The sheer amount of opinions flying around about how times have changed, funding is harder, jobs are fewer, millennials wanting a whole new world at the workplace, Gen X just not getting it, and more made me wonder the other day about what happened to the traditional advice of just “putting your head down and working hard”. With evolution and exposure, priorities have changed. But surely, things are not so different or complicated now that the ease and simplicity of just “getting things done” is passé?
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So I thought of bringing it back to our workplace discourse, before we forget. Because much like most things, I truly believe in the simplicity of employment or even entrepreneurship. Challenging, yes. Brave, absolutely. But this complicated? I don’t know.
Here’s some old-fashioned advice that has held several generations in good stead. It might be a good idea to give them a try again –
As they say, strategy without execution is hallucination. So much time now is spent on ensuring that we sound smart that we appear to forget that the biggest sign of work is just plain work. We can have all the discussion we need over best practices, plan of action, ROI, and such, but if it doesn’t come with a deadline, it isn’t hard to see that nothing is moving. It’s all just plans in the air and a bunch of ineffective people who sound very, very smart. Rather pointless and a colossal waste of intelligence, if you ask me.
In my experience, most accountable and committed people are those that value what they bring to the table and have a high sense of self-worth. They can see why the people who depend on them to get it right do so, and they view it not as an unnecessary expectation or obligation, but a place on the table that they have earned. Something has to be said about the quiet, dependable workers who rarely suffer flights of fancy. According to an HBR deep dive into the personality traits of reliable people, conscientiousness topped the list. Conscientious people are valuable to organisations because they are organised, thorough, disciplined, and careful – all the traits that go into the making of a good team player. But they are willing to appear disagreeable too because finishing the job at hand and doing it well tops their list of priorities at work. They feel the need to point out inefficiencies if they get in the way of getting things done – and that is admirable.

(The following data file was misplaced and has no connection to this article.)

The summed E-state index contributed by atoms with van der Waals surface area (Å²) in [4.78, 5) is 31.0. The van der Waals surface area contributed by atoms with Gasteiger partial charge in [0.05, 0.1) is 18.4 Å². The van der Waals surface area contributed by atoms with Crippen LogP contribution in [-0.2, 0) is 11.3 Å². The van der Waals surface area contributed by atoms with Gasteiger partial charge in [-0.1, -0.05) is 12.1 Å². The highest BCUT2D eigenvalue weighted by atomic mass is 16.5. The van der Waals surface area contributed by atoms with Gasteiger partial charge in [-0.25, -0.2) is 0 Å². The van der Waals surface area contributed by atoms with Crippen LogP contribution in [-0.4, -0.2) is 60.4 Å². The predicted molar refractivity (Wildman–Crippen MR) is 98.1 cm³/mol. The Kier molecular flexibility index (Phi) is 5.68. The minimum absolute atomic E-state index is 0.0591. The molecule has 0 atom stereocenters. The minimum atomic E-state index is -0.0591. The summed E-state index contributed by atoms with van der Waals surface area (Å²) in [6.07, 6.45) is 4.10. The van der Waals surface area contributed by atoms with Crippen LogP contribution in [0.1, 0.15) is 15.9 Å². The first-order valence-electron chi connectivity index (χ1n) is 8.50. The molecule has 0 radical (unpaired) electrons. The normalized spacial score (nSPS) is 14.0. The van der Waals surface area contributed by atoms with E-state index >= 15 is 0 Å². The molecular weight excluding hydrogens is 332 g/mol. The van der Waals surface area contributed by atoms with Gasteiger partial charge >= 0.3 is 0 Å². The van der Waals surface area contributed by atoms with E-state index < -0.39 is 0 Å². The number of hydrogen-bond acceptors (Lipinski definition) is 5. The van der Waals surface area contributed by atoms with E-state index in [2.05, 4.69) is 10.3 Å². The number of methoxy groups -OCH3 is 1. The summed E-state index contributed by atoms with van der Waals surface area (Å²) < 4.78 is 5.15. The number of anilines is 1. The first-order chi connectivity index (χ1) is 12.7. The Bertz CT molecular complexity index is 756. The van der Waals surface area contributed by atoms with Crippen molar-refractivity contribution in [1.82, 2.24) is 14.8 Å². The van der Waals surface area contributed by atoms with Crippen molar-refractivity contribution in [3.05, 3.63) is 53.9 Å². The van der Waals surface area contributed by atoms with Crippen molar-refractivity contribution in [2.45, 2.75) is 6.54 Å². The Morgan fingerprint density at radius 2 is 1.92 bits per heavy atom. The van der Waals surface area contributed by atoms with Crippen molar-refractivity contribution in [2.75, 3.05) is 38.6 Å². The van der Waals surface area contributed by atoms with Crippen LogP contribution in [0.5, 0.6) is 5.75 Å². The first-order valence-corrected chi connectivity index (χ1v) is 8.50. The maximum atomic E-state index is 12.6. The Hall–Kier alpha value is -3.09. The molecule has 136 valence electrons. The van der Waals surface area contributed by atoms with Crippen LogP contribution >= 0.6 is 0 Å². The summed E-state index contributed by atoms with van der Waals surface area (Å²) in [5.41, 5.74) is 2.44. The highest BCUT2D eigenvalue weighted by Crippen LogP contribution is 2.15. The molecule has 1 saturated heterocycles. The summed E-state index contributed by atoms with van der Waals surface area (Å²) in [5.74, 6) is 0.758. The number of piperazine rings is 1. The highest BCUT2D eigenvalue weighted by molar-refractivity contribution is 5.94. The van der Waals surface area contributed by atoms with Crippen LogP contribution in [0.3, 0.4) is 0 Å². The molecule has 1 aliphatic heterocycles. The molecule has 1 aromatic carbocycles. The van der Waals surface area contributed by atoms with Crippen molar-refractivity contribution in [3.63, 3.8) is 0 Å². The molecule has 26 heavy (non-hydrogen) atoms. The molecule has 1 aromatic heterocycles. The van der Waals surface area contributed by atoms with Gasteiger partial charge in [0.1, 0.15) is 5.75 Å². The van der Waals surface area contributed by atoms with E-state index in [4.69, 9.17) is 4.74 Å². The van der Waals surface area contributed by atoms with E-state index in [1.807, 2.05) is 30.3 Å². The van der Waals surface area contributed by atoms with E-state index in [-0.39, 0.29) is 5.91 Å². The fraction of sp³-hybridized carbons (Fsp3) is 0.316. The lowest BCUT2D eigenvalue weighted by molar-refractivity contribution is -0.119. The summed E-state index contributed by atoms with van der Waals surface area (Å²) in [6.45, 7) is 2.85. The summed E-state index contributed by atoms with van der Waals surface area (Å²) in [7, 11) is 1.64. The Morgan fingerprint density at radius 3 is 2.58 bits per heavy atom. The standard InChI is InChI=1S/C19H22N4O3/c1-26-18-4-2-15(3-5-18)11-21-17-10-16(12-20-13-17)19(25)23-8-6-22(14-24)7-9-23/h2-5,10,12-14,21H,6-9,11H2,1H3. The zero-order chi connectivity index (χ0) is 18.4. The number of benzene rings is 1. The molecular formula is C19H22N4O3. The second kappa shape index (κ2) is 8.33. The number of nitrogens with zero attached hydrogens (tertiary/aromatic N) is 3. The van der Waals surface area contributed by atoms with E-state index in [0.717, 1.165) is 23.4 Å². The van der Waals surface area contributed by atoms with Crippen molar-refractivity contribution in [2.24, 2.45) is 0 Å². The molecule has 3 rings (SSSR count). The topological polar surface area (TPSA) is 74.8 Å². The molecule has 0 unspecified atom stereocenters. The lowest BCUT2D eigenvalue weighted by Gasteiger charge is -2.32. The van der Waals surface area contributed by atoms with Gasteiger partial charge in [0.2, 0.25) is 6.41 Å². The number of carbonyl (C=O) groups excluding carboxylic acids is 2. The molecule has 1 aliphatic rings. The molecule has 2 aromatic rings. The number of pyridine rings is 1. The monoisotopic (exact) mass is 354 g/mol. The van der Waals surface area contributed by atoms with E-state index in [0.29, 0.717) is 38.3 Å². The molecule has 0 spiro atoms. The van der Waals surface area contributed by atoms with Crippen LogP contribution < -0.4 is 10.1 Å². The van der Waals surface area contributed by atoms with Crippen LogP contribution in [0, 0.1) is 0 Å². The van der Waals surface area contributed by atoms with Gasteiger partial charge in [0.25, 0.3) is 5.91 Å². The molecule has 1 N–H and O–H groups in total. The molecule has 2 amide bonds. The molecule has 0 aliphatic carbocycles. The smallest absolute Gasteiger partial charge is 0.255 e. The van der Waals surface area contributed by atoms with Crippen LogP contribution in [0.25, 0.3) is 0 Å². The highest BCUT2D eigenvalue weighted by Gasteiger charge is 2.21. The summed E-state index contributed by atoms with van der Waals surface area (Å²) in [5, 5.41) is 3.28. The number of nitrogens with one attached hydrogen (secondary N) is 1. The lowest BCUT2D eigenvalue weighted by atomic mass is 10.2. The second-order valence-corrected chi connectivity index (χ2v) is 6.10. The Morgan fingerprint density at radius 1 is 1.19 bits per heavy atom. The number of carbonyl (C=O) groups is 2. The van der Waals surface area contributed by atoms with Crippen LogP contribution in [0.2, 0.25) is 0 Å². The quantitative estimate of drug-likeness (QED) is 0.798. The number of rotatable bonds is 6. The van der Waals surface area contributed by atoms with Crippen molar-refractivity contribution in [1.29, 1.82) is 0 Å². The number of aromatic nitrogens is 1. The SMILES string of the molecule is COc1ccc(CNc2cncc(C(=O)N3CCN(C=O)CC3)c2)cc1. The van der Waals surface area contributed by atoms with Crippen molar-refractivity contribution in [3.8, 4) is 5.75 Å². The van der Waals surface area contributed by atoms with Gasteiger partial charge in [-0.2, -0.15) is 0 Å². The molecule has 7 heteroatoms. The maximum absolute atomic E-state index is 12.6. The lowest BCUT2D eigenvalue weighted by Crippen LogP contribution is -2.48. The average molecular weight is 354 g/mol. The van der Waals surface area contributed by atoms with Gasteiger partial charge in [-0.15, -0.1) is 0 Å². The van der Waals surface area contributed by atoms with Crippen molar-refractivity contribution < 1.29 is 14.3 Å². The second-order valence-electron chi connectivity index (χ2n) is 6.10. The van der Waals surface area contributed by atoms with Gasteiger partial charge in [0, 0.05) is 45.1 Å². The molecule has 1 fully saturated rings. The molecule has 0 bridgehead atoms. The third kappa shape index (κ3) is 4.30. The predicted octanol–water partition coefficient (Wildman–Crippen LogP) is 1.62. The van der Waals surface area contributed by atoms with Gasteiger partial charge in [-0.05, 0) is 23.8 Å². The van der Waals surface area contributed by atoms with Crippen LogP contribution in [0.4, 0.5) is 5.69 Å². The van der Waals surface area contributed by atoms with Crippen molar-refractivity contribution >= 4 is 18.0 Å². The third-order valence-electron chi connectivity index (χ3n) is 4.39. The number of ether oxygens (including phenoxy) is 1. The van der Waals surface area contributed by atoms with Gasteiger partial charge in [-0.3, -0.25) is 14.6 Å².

Whether it is the barrage of new work, a week of being short-staffed, or the repercussions of an unstable economy, the most valuable people learn to manage change and adapt quickly. They don’t feel the need to endlessly discuss how they are not getting the help they need, and instead prioritise and use resources wisely when there are no other options left in the immediate future. No matter what the circumstances, they truly believe that ‘the show must go on’.
Every team needs such people, and if you have them on your team, consider yourself blessed. As an organisation, leader, or manager, it becomes your responsibility to recognise and reward their hard work and help them manage their load and not exploit their willingness to go the extra mile. Because in our new workplaces with their cutting edge technologies, buzzwords, innovation, and ideas, those who believe in the power of old fashioned hard work and reliability are the ones who keep the wheels turning.